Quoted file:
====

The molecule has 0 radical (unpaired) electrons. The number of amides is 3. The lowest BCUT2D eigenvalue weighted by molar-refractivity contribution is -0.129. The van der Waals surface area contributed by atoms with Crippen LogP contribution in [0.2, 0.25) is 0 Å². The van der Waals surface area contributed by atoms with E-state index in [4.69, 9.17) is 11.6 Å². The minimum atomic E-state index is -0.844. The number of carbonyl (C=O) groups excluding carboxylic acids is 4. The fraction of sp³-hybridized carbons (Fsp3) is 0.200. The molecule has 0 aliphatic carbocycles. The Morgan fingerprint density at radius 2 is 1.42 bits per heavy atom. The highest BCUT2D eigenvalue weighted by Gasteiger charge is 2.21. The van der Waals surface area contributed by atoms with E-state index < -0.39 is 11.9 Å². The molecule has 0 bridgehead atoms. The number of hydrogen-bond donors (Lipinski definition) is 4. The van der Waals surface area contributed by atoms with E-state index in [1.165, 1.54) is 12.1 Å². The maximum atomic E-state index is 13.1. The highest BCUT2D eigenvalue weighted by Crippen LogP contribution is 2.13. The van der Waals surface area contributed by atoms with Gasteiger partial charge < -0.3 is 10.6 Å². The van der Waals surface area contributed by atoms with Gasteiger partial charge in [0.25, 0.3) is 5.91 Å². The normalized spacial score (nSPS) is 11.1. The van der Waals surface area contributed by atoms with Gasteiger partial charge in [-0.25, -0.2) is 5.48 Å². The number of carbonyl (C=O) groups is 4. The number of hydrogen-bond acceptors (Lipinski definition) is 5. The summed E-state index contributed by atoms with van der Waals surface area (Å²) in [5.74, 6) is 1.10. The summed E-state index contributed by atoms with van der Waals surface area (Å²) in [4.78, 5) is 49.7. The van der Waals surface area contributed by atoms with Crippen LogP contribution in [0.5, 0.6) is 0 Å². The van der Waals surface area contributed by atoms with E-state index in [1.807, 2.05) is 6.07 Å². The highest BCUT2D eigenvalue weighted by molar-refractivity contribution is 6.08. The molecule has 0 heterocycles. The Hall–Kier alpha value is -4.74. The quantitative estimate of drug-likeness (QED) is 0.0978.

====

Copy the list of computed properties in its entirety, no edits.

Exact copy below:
The molecule has 0 radical (unpaired) electrons. The number of amides is 3. The lowest BCUT2D eigenvalue weighted by molar-refractivity contribution is -0.129. The van der Waals surface area contributed by atoms with Crippen LogP contribution in [0.2, 0.25) is 0 Å². The van der Waals surface area contributed by atoms with E-state index in [4.69, 9.17) is 11.6 Å². The minimum atomic E-state index is -0.844. The number of carbonyl (C=O) groups excluding carboxylic acids is 4. The fraction of sp³-hybridized carbons (Fsp3) is 0.200. The molecule has 0 aliphatic carbocycles. The Morgan fingerprint density at radius 2 is 1.42 bits per heavy atom. The highest BCUT2D eigenvalue weighted by Gasteiger charge is 2.21. The van der Waals surface area contributed by atoms with E-state index < -0.39 is 11.9 Å². The molecule has 0 bridgehead atoms. The number of hydrogen-bond donors (Lipinski definition) is 4. The van der Waals surface area contributed by atoms with E-state index in [1.165, 1.54) is 12.1 Å². The maximum atomic E-state index is 13.1. The highest BCUT2D eigenvalue weighted by Crippen LogP contribution is 2.13. The van der Waals surface area contributed by atoms with Gasteiger partial charge < -0.3 is 10.6 Å². The van der Waals surface area contributed by atoms with Gasteiger partial charge in [0.25, 0.3) is 5.91 Å². The normalized spacial score (nSPS) is 11.1. The van der Waals surface area contributed by atoms with Gasteiger partial charge in [-0.25, -0.2) is 5.48 Å². The number of carbonyl (C=O) groups is 4. The number of hydrogen-bond acceptors (Lipinski definition) is 5. The summed E-state index contributed by atoms with van der Waals surface area (Å²) in [5.74, 6) is 1.10. The summed E-state index contributed by atoms with van der Waals surface area (Å²) in [4.78, 5) is 49.7. The van der Waals surface area contributed by atoms with Crippen LogP contribution in [0.5, 0.6) is 0 Å². The van der Waals surface area contributed by atoms with E-state index in [1.807, 2.05) is 6.07 Å². The highest BCUT2D eigenvalue weighted by molar-refractivity contribution is 6.08. The molecule has 0 heterocycles. The Hall–Kier alpha value is -4.74. The quantitative estimate of drug-likeness (QED) is 0.0978.